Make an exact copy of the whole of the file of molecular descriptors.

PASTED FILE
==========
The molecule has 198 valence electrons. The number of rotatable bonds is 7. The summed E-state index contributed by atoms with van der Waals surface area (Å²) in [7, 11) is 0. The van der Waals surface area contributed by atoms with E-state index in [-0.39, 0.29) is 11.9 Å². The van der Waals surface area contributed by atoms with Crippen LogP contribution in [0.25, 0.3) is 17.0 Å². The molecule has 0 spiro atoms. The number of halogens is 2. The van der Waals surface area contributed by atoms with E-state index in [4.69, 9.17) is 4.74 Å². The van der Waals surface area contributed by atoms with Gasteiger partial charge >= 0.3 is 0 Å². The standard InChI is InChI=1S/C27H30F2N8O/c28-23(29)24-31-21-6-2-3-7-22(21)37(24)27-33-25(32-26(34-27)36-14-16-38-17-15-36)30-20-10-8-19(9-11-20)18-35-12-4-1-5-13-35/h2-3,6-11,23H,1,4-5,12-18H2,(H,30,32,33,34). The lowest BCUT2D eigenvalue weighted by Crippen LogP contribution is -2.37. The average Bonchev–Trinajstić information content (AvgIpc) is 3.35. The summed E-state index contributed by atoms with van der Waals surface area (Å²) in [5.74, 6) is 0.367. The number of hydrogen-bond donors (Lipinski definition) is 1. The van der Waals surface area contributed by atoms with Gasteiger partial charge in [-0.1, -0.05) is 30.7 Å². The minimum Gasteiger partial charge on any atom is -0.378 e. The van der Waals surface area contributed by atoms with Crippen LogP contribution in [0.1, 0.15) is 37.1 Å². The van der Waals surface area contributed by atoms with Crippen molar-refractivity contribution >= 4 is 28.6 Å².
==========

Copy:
The molecule has 198 valence electrons. The number of rotatable bonds is 7. The summed E-state index contributed by atoms with van der Waals surface area (Å²) in [7, 11) is 0. The van der Waals surface area contributed by atoms with E-state index in [-0.39, 0.29) is 11.9 Å². The van der Waals surface area contributed by atoms with Crippen LogP contribution in [0.25, 0.3) is 17.0 Å². The molecule has 0 spiro atoms. The number of halogens is 2. The van der Waals surface area contributed by atoms with E-state index in [4.69, 9.17) is 4.74 Å². The van der Waals surface area contributed by atoms with Gasteiger partial charge >= 0.3 is 0 Å². The standard InChI is InChI=1S/C27H30F2N8O/c28-23(29)24-31-21-6-2-3-7-22(21)37(24)27-33-25(32-26(34-27)36-14-16-38-17-15-36)30-20-10-8-19(9-11-20)18-35-12-4-1-5-13-35/h2-3,6-11,23H,1,4-5,12-18H2,(H,30,32,33,34). The lowest BCUT2D eigenvalue weighted by Crippen LogP contribution is -2.37. The average Bonchev–Trinajstić information content (AvgIpc) is 3.35. The summed E-state index contributed by atoms with van der Waals surface area (Å²) in [5.74, 6) is 0.367. The number of hydrogen-bond donors (Lipinski definition) is 1. The van der Waals surface area contributed by atoms with Gasteiger partial charge in [-0.1, -0.05) is 30.7 Å². The minimum Gasteiger partial charge on any atom is -0.378 e. The van der Waals surface area contributed by atoms with Crippen LogP contribution in [0.1, 0.15) is 37.1 Å². The van der Waals surface area contributed by atoms with Crippen molar-refractivity contribution >= 4 is 28.6 Å².